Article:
We need to confront our own propensity for sin James reminds us, “But each person is tempted when he is lured and enticed by his own desire. Then desire when it has conceived gives birth to sin, and sin when it is fully grown brings forth death” (James 1:14). Let’s be clear, James is talking to Christians. We sin when the buttons on our own lust presses and entices and we say yes. No Christian is beyond that as I’ve been painfully reminded of this past week with public disclosures of moral failures, public displays of unChristianly behavior from Christian ministers, and so more.
But it is this sin for which the eternal Son of God voluntarily condescended to our broken level, lived a life of perfect righteousness to fulfill the law of God and humbled himself to obedience unto death on a cross. As the hymn goes, “it was my sin that held him there.” But as Paul reminds us in Colossians 2:13-15, by “canceling the record of debt that stood against us with its legal demands,” he secured forgiveness of sins by nailing everyone to the cross and triumphed over the rulers and authorities.
The sorrows of the events of that Friday must confront our own sin. For it is in this confrontation that we come face to face with our need for the man of sorrow, the lamb of God, the Savior who exchanged our debt for his life, the one in whom all the promises of God are yes and amen (2 Cor. 1:20). It is in this reflection that we develop a healthy distrust of ourselves and instead, place that trust on the Him, in whom is found redemption and the forgiveness of sins. (On a side note, I greatly appreciate this aspect of Presbyterian liturgy-the public and private confession of sin.)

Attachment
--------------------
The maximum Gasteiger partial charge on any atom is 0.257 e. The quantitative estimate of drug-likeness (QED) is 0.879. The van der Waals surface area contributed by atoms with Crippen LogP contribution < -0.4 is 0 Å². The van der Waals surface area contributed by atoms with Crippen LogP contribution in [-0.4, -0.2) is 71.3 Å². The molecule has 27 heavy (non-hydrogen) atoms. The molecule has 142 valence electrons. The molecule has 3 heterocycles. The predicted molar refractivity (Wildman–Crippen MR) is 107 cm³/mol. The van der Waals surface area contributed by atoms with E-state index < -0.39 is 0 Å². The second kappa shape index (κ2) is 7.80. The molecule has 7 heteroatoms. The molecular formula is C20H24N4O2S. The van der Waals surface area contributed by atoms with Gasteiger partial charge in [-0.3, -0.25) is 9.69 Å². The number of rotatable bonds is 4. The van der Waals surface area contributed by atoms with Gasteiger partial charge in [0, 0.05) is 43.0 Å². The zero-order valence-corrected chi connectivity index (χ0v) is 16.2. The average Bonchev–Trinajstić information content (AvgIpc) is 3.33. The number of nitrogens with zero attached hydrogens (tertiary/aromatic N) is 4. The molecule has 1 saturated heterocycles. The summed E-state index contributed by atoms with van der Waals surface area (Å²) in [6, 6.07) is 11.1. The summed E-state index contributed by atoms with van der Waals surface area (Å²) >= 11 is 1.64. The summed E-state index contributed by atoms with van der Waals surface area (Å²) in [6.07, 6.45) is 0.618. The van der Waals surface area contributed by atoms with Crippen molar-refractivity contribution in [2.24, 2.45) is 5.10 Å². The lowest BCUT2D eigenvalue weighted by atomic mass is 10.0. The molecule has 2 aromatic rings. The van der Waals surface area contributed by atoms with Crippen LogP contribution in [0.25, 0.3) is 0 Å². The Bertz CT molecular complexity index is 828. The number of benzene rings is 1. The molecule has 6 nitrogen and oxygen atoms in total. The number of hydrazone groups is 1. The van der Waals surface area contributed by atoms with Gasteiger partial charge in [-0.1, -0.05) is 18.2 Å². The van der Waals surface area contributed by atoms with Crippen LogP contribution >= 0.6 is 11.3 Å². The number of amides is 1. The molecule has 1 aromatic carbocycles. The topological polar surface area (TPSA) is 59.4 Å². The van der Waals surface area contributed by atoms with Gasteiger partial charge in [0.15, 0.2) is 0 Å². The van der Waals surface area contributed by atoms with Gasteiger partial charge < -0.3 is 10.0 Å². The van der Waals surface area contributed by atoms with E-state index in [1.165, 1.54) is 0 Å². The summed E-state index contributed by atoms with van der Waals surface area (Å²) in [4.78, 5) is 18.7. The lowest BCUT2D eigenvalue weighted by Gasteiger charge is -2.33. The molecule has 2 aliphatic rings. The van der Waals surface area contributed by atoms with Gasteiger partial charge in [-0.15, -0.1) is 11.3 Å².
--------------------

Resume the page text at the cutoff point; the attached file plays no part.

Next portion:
I believe that even our desire to skip to the victory of Sunday is but an indication of an unwillingness to confront our own sinful propensity for rebellion of various sorts. So let’s not be so quick to rush past this day. Let’s be willing to own our own sinfulness and propensity to rebel. Let’s be willing to look at the man upon a cross who propitiated our sin. Let’s be willing to allow the weight of Adam’s transgression to remind us of what it took for a life in Christ, which he himself paid for in full and be assured that he is our hope.
Yes, Sunday is coming. But for now, today is Friday.